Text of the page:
Automating AWS Lightsail backups using snapshots and Lambda

Some of the most glaring omissions from Lightsail are scheduled tasks or triggers – which would provide the ability to automate backups. Competitors in this space like DigitalOcean are all set, as they offer a backup option, whereas for AWS I’m assuming they hope you’ll shift over to EC2 as fast as possible to get the extra bells and whistles.

Of course you can manually create snapshots – just log in and hit the button. It’s just the scheduling that’s missing.

I have one Lightsail server that’s been running for 6 months now, and it’s all been rosy. Except – I had been using a combination of first AWS-CLI automated backups (which wasn’t ideal as it needed a machine to run them), and then some GUI automation via Skeddly. However – while Skeddly works just fine, I’d rather DIY this problem using Lambda and keep everything in cloud native functions.

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Using the Cloudflare API to provide free Dynamic DNS with Windows and Powershell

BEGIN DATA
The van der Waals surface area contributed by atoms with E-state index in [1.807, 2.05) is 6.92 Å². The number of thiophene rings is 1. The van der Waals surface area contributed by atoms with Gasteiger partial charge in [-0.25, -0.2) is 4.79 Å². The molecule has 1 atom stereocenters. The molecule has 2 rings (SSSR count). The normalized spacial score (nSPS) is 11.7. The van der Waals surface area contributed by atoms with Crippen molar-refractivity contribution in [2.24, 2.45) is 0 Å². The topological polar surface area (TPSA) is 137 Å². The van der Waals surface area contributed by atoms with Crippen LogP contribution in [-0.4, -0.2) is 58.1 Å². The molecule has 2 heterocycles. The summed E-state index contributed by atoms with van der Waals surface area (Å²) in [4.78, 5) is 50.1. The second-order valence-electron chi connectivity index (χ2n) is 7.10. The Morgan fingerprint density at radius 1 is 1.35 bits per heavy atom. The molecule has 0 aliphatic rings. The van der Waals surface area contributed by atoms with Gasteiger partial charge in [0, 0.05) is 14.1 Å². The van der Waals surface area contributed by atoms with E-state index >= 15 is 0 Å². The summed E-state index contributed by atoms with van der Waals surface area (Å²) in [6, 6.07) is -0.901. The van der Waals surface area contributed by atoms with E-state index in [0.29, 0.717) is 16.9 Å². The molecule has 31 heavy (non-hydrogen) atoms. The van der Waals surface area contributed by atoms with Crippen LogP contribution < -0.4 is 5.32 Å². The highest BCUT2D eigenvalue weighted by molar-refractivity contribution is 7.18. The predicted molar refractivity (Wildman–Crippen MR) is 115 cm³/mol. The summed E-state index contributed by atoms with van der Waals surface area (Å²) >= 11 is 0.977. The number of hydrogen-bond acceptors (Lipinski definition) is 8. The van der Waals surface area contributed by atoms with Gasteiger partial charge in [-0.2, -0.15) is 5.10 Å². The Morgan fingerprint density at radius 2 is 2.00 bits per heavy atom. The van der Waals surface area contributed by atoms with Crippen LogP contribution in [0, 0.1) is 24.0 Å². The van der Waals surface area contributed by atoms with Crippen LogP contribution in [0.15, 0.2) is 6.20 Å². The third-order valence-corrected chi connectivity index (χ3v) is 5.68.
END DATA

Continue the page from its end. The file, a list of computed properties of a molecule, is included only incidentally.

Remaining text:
This post details my switch over to using Powershell and Cloudflare to update a DNS record to a server’s current IP. This effectively emulates dyndns for this host – except it’s free.

There are a load of other options out there, which even include some simple-but-quite-clunky apps for domain registrars like NameCheap; but installing third party software is not the route I want to take.

I previously had my target domain (let’s call it targetdomain.com) hosted on a Linux box, and used SSH to update the DNS settings via a Windows server. This worked well for three years without a blip – but was clunky. I was using a scheduled task to start a bat file, which then ran Putty to run the shell script…to update a config on a server which was only hosting the domain to serve this purpose.

Although the scheduler>bat>shell tasks have been running well for years, it’s time to simplify!

I’ve been using Cloudflare for years, and set aside time to write a script to use their service for this purpose. As it turns out, people have done this for years – so I’ve taken one off the shelf.

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Migrating a private repository from Bitbucket to GitHub with Git

As GitHub private repositories have just become free, I’m jumping on the bandwagon and shipping over a few of the repos I have on Bitbucket to reduce the number of providers I store code with.

The end result – a private GitHub repository with all the metadata from the old Bitbucket repository – note we have maintained the last commit from 10 months ago

The option below uses the shell to migrate the repo, but you can also use the GitHub importer if you prefer an automated solution (you’ll just have to wait while it does it).

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